Winchester Park & Ride Operating Model Study


City Science was commissioned by Hampshire County Council (HCC) and Winchester City Council (WCC) to carry out a Study that assessed the operating model of the existing Park & Rides (P&Rs) in Winchester. As patronage has dramatically reduced and travel patterns have changed since the COVID-19 pandemic, our Study sought to understand the impact of changes to payment mechanisms, pricing, bus routes and frequency, and electric bus fleet replacement on patronage and revenue.



We assessed, both qualitatively and quantitatively, several future operating model options and provided a set of clear recommendations. Our recommendations directly informed the upcoming P&R bus contract process, with the current contract due to expire in 2024. It was also required to reflect the City of Winchester Movement Strategy; to reduce vehicular dominance in the city centre. A key emphasis of this Study therefore included exploring a suitable pricing strategy that could make Winchester’s P&R more attractive to non-commuters and diversifying patronage.

City Science Response

Our options assessment was underpinned by an extensive baseline evidence, including local authority and bus operator engagement and a literature and best practice review. This helped us understand how similar authorities have adapted to changes to P&R demand.

We also utilised existing data including parking intercept survey responses and P&R ticketing data. To quantitatively assess options, we utilised a number of in-house tools to:

  • Predict P&R patronage changes based on pricing adjustments to the P&R fare and the city centre parking tariffs. This is a cost model that considers the holistic cost of travel options, such as wait and journey times for the P&R passenger.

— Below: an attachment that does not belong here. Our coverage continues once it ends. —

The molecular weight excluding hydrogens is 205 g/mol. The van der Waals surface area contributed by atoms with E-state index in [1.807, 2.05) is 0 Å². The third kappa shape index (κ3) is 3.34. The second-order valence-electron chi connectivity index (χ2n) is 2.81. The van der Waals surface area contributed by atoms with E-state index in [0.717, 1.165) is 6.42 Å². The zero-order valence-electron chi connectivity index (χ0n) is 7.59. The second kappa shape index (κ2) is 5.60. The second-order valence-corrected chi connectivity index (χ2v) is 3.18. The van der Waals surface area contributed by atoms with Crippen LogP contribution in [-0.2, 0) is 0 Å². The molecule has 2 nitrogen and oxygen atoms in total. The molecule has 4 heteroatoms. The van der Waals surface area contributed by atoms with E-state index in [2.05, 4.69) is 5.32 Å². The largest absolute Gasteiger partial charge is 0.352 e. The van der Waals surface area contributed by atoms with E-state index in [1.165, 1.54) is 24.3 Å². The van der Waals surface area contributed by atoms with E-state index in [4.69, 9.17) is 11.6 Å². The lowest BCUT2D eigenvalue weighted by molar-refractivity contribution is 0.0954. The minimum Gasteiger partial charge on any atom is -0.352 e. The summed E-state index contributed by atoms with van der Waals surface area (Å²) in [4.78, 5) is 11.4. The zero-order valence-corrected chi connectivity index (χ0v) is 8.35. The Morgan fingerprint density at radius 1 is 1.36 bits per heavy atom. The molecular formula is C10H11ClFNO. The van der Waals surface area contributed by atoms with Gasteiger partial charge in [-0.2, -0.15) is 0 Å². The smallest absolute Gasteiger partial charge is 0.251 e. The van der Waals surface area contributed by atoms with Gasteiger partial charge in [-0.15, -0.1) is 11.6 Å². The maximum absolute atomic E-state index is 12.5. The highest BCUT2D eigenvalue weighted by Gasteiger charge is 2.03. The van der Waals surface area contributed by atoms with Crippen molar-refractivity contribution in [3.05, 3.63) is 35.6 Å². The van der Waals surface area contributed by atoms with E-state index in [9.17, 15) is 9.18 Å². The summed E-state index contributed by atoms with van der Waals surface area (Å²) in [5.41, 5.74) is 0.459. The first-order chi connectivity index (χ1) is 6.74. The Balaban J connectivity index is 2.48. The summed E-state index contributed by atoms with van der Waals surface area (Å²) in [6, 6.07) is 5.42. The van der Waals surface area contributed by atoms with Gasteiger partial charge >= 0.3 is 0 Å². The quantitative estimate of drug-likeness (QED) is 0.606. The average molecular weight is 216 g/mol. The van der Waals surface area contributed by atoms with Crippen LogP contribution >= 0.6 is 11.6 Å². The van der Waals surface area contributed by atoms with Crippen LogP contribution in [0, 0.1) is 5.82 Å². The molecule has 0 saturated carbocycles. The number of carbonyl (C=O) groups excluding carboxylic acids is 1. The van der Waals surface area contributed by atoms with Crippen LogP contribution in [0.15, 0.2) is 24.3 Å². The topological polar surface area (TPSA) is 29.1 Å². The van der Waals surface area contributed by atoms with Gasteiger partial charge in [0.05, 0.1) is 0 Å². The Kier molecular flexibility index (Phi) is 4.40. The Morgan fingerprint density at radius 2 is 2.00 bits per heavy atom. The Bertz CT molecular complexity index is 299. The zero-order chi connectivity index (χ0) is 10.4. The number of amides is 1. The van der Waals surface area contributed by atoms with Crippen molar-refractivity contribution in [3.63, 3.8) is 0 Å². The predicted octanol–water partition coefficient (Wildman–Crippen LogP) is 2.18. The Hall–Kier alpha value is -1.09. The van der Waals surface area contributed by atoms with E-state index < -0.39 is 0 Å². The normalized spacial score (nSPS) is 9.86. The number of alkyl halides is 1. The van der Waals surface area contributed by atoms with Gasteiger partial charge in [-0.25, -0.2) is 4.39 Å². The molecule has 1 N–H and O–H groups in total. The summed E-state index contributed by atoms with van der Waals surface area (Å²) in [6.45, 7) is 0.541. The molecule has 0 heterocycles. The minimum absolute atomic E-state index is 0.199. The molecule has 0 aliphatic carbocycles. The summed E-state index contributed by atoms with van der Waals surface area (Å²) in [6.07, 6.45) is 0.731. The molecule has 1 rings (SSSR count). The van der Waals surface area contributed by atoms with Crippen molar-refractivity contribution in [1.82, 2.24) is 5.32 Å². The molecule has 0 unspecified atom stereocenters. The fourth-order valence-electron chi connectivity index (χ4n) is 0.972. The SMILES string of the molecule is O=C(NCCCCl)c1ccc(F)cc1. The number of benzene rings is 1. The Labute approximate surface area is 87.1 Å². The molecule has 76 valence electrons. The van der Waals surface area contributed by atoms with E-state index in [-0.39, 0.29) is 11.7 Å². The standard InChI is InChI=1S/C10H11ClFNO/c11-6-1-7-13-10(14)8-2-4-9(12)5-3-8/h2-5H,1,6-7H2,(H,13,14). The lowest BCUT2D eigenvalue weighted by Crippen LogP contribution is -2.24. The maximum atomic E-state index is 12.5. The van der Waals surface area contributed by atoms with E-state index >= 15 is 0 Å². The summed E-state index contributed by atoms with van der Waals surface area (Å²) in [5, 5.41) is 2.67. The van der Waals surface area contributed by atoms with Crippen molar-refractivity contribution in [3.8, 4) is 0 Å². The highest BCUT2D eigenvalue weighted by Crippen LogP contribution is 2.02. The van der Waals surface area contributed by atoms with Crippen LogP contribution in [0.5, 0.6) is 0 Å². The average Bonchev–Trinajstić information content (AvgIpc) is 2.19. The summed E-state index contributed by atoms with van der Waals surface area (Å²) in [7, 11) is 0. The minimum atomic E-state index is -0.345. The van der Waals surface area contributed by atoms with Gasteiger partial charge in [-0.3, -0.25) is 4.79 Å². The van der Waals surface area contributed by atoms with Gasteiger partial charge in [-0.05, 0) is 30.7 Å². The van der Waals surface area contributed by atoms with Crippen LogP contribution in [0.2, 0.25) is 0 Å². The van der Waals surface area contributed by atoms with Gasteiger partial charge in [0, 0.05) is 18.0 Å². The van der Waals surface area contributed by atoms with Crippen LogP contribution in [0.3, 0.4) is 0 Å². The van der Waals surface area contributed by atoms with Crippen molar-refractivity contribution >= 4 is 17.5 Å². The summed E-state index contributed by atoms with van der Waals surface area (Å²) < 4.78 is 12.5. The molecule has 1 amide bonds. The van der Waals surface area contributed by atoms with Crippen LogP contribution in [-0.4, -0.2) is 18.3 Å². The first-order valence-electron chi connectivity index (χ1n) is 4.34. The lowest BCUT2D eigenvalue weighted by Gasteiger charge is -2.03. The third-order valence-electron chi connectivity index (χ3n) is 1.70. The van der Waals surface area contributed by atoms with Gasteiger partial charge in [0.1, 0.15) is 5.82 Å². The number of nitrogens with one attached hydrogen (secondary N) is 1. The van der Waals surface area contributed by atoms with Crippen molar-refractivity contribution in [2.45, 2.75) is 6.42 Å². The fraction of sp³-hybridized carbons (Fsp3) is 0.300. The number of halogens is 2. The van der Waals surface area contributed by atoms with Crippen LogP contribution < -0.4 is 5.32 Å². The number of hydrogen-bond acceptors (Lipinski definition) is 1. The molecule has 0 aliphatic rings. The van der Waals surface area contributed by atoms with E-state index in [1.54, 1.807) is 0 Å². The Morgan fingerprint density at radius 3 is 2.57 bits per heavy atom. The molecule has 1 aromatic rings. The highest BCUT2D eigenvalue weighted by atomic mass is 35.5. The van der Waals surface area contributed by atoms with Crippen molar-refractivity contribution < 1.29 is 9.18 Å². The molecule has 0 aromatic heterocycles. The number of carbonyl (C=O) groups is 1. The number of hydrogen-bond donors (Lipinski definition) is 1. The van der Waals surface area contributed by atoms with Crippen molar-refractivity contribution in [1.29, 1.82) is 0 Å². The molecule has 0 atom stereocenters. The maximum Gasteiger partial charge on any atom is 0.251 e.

• Calculate the viability of an electric bus fleet through consideration of the charging requirements and therefore fleet requirements of buses based on the existing route and timetable. We also considered the whole life cost of the fleet compared to diesel, calculating maintenance, operating and capital costs.
  • Assess route and frequency adjustments, through calculating required changes to fleet sizes and the impact on wait time and journey times for P&R passengers.


The Study was delivered on time and to budget, to allow for the timely preparation of the upcoming contract renewal process. Based on the assessed options, the Study broadly recommended:

  • The development of a pricing strategy that makes P&R much more attractive than city centre parking through changes to parking tariffs
  • Encouraging short stay and weekend users of the P&R, who have not traditionally been the target audiences of P&Rs, through targeted pricing strategies
  • Providing specific off-peak P&R fares for key employees served by the route
  • Allowing a range of payment mechanisms at the P&R sites to reduce barriers associated with convenience
  • Improved targeted marketing and advertisements for the P&Rs